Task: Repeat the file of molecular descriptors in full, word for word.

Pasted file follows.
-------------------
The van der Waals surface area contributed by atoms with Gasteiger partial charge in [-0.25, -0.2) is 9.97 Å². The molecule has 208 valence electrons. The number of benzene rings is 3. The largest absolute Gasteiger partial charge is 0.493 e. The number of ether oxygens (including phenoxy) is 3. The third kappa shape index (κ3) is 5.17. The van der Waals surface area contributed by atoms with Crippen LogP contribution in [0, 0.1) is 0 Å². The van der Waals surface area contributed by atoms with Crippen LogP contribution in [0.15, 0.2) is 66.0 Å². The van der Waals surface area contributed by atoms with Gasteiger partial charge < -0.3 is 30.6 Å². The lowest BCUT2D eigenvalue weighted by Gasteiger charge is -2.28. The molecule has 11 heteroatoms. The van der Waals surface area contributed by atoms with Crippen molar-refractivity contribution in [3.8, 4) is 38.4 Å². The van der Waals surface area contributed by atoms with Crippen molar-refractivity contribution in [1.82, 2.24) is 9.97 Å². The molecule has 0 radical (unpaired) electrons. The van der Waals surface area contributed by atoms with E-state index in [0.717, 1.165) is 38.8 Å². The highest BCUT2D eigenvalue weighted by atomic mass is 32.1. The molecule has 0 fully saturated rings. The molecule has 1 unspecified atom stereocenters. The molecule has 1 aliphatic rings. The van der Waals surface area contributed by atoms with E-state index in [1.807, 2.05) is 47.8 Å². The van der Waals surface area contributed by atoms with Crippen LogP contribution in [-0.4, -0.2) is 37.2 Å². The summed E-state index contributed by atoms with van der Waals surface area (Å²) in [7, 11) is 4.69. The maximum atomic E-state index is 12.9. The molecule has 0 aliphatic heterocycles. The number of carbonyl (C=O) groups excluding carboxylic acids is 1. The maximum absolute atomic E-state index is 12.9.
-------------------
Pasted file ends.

The van der Waals surface area contributed by atoms with Gasteiger partial charge in [-0.25, -0.2) is 9.97 Å². The molecule has 208 valence electrons. The number of benzene rings is 3. The largest absolute Gasteiger partial charge is 0.493 e. The number of ether oxygens (including phenoxy) is 3. The third kappa shape index (κ3) is 5.17. The van der Waals surface area contributed by atoms with Crippen LogP contribution in [0, 0.1) is 0 Å². The van der Waals surface area contributed by atoms with Crippen LogP contribution in [0.15, 0.2) is 66.0 Å². The van der Waals surface area contributed by atoms with Gasteiger partial charge < -0.3 is 30.6 Å². The lowest BCUT2D eigenvalue weighted by Gasteiger charge is -2.28. The molecule has 11 heteroatoms. The van der Waals surface area contributed by atoms with Crippen molar-refractivity contribution in [3.8, 4) is 38.4 Å². The van der Waals surface area contributed by atoms with Crippen molar-refractivity contribution in [1.82, 2.24) is 9.97 Å². The molecule has 0 radical (unpaired) electrons. The van der Waals surface area contributed by atoms with E-state index in [0.717, 1.165) is 38.8 Å². The highest BCUT2D eigenvalue weighted by atomic mass is 32.1. The molecule has 0 fully saturated rings. The molecule has 1 unspecified atom stereocenters. The molecule has 1 aliphatic rings. The van der Waals surface area contributed by atoms with E-state index in [1.807, 2.05) is 47.8 Å². The van der Waals surface area contributed by atoms with Crippen LogP contribution in [-0.4, -0.2) is 37.2 Å². The summed E-state index contributed by atoms with van der Waals surface area (Å²) in [7, 11) is 4.69. The maximum atomic E-state index is 12.9. The molecule has 0 aliphatic heterocycles. The number of carbonyl (C=O) groups excluding carboxylic acids is 1. The maximum absolute atomic E-state index is 12.9.